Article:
Monday, October 22, 2018

Slow Slip and Fluid Drainage could be a Reason for Megathrust Earthquakes

Megathrust Earthquakes
The most powerful earthquakes are the Megathrust Earthquakes that occur at the subduction zones. Here we see one tectonic plate is pushed below the other. On the other hand, there is the slow slip events (SSEs) which release seismic stress at a much lower rate as compared with the large earthquakes. These occur in a cyclical manner across months to years. These SSEs can occur along the megathrust or any other areas which experience weakness due to loading. As a result, there can be release of low frequency seismic waves.

How the fluid which drainsfrom the SSEs can influenceseismic activity has been a topic of research for scientists fromthe Tokyo Institute of Technology and Tohoku University.

Impact of Fluid Drainage on Megathrust earthquakes

It is known that when megathrust earthquakes occur, the megathrusts open up. The fluid that drains out from the megathrusts is due to deformation. Not much is known whether the fluid movements that occur is due to the SSEs or not.

According to professor Junichi Nakajima at Tokyo Institute of Technology and associate professor Naoki Uchida at Tohoku University, the megathrust seismic activity can also be due to the fluid draining from the slow slip.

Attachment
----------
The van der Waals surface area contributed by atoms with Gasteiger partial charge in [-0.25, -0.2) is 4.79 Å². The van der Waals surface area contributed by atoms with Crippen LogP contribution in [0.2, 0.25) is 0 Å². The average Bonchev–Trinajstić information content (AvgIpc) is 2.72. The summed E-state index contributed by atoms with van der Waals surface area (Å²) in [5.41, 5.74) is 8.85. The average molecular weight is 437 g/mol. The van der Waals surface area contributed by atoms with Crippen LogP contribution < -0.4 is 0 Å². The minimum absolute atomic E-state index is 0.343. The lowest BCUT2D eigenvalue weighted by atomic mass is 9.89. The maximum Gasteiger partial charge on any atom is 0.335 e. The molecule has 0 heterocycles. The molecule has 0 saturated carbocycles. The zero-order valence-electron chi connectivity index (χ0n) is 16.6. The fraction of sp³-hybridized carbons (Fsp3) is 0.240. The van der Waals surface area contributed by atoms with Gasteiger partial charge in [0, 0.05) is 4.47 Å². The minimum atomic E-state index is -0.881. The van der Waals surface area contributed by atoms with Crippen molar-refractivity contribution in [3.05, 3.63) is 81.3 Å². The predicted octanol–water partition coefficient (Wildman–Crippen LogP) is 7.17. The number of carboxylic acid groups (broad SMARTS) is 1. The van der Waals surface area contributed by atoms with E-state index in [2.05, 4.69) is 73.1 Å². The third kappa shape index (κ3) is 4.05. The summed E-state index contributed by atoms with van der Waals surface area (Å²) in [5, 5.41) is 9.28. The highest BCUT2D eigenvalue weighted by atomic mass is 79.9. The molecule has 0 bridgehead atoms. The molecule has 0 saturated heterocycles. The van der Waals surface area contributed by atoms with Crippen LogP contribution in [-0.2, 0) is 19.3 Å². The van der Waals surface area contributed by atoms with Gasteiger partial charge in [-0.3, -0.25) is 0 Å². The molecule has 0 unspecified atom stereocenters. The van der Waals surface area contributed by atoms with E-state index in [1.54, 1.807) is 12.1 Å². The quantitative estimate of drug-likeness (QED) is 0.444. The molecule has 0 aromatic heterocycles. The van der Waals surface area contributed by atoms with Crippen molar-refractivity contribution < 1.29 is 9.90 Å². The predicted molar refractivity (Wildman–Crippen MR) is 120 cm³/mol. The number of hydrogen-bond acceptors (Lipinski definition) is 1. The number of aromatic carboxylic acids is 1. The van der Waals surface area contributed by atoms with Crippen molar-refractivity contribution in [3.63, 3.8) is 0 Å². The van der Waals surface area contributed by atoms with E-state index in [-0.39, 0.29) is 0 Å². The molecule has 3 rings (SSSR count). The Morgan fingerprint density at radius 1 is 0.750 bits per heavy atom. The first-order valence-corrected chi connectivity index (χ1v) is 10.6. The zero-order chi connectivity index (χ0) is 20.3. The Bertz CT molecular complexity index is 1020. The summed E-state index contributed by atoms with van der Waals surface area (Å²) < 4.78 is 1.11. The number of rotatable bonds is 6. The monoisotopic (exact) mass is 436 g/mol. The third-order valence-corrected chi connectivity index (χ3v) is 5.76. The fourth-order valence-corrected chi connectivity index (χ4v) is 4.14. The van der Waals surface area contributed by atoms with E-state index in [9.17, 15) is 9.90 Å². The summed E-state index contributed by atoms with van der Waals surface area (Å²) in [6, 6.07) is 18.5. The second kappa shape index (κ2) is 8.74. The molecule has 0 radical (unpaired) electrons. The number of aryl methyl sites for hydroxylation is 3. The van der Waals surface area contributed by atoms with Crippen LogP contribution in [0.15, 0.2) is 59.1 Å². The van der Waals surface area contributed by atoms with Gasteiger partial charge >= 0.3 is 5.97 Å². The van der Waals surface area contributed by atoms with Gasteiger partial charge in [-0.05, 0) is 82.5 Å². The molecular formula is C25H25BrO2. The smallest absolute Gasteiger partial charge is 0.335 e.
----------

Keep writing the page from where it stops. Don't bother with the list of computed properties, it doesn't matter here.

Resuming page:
In order to find whether there is a relationship between SSEs and seismic activities, they have conducted various studies with regard to the seismic activities that occur around the Philippine Sea Plate. They found that the boundary of the plate is where the earthquakes occurred time and again. They also found a relationship between seismic activity and estimated slip-rates. From this they concluded that the seismic activity that was seen above the megathrust of the Philippine Sea Plate kept changing according to the episodic cycles of the SSEs. There was a great amount of draining during the SSEs which occurred every year together with fluid draining into the overlying plate.

The researchers have studied waveform data from beneath Kanto, Japan from 2004 to 2015. Their analysis has been published in Nature Geoscience.

They have explained the role of pore-fluid pressure. The areas of slow slip have high pore-fluid pressure and hence are able to release the fluid into the other areas of the rock. The SSEs could cause the fluid to flow into the overlying rock areas if there was a fracture or a space in the rock bodies. This in turn will cause weakness in those areas resulting in earthquakes.

On the other hand, if there were no fractures or open spaces on the overlying plate, then it would not be possible for the fluid to move into it. The fluid would then be forced on to the megathrust area. This could eventually trigger megathrust earthquakes. From this they inferred that the slow slip could be a catalyst in triggering megathrust earthquakes.

Though stress modulation is a major contributory factor for the megathrust earthquakes, the fluid that flows due to the episodic SSE may also play an important role than what was believed earlier.

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